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Commentary: Nobody Loves a Critic: Edmund a Parkes and John Snow's Cholera


DOI: 10.1093/ije/dyt194

Koch, T. “Commentary: Nobody Loves a Critic: Edmund a Parkes and John Snow's Cholera.” International Journal of Epidemiology 42.6 (2014): 1553–1559. Web.

p.1553: History is not kind to critics. Its writers typically dismiss where they do not simply ignore those whose careful reviews argue caution in the face of works destined to become, in the future, classics. Think, here, Prince Peter Kropotkin whose naturalist studies focused upon the limits of Charles Darwin’s evolutionary theory and the direction in which research based upon it would be best directed. Only today—more than 130 years later—is the importance of his critique being acknowledged. -- Highlighted mar 15, 2014

p.1553: As an example of a good critic unfairly dismissed by history think Edmund A Parkes, the British physician and researcher who reviewed John Snow’s famous 1855 opus, On the Mode of Communication of Cholera. In a seven-page, approximately 7800-word essay, Parkes carefully considered and found wanting Snow’s argument that cholera (and plague, and typhoid fever) was solely waterborne. Although the myth of Snow's brilliance insists his critics were wrong, a careful reading of Parkes’ concerns insists that the myth of Snow is overstated. Yes, cholera is a waterborne disease. But were we to read Snow’s work with attention but without foreknowledge we, too, would find its argument incomplete. -- Highlighted mar 15, 2014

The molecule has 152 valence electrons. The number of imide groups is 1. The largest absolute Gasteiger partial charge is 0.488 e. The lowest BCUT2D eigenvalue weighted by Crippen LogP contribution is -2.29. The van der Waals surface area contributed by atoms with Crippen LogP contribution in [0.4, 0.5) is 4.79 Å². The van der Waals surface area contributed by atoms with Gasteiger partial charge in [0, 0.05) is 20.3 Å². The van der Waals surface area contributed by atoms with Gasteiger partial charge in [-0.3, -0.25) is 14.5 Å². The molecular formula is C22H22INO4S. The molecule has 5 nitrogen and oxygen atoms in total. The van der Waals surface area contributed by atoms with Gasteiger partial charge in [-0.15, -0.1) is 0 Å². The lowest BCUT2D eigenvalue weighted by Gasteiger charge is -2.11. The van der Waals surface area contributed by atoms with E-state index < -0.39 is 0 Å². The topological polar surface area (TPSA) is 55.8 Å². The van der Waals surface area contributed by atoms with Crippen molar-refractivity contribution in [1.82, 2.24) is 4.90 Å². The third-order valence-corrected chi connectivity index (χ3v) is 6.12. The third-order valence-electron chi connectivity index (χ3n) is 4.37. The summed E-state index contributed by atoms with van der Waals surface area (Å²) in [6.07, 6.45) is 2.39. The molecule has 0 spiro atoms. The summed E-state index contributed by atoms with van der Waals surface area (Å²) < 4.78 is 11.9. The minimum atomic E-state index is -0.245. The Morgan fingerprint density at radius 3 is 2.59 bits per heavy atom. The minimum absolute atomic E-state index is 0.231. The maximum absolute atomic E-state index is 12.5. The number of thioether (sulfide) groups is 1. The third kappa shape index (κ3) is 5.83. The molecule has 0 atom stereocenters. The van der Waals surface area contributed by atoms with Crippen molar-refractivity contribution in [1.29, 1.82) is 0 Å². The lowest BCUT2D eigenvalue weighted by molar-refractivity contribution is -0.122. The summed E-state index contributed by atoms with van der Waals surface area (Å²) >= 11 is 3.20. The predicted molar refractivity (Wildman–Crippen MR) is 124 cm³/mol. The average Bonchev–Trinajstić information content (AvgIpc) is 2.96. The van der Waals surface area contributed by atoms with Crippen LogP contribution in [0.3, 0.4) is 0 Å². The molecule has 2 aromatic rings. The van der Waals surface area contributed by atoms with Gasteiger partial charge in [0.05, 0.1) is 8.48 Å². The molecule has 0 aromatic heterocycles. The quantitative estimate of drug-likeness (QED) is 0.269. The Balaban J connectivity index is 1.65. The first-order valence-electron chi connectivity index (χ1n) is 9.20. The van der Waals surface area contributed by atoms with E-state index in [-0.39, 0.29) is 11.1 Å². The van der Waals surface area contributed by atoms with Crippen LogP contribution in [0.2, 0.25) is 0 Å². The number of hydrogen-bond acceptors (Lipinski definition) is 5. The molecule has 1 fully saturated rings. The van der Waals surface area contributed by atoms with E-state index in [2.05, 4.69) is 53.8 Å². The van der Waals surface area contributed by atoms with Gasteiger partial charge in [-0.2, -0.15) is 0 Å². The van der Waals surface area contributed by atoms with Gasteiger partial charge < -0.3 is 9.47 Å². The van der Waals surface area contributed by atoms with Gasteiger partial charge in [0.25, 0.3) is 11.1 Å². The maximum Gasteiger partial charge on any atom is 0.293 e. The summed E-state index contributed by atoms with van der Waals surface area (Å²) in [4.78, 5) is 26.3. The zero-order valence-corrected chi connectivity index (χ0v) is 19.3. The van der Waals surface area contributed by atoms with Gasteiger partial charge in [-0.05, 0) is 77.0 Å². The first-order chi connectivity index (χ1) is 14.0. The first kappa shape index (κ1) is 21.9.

p.1553: This review of the 19th century debate over cholera has more than historical significance. It pits a simplistic, focused explanation against one that was broad and multifactorial. And, too, it demands attention be paid to the researcher’s methodologies and their sufficiency, not just results. Finally, it pits the myth of the lone researcher against the reality of science as a complex, communal, interactive process. -- Highlighted mar 15, 2014

p.1554: Snow admitted his evidence was ‘scattered and general a nature’, and his theory was thus offered ‘not as matters of certainty, but as containing a greater amount of probability in their favor than any other’ (quoting Snow on the Mode of Communication Cholera). -- Highlighted mar 15, 2014

p.1554: Time and again, Parkes complained that Snow continually stated possibilities as certainties and suppositions as fact. In a review of the Horsleydown data, for example, ‘instead of leaving the origin of the first case uncertain’, Parkes writes, Snow assumed without conclusive evidence its source; at Albion Terrace he insisted without proof that cholera ‘must’ have entered local drainpipes in the water even though other investigators argued different explanations. -- Highlighted mar 15, 2014

p.1554: relevant data by which Snow’s theories might have been rigorously considered within the science of the day were lamentably absent. ‘Now, certainly in no less than seven of the eleven cases’, Parkes concluded, ‘the evidence to prove the effect of the water is so loosely stated, and the accessory circumstance of the outbreaks are so utterly disregarded, that we do not think any one can feel that even a tolerable case is made out in favor of Dr Snow’s opinion’. -- Highlighted mar 15, 2014

p.1554: In 1849 Snow published amonograph arguing cholera as solely waterborne. His argument was based upon what recent biographers have called ‘a complex blend of epidemiological evidence, pathological observations, and bold analogies’. -- Highlighted mar 15, 2014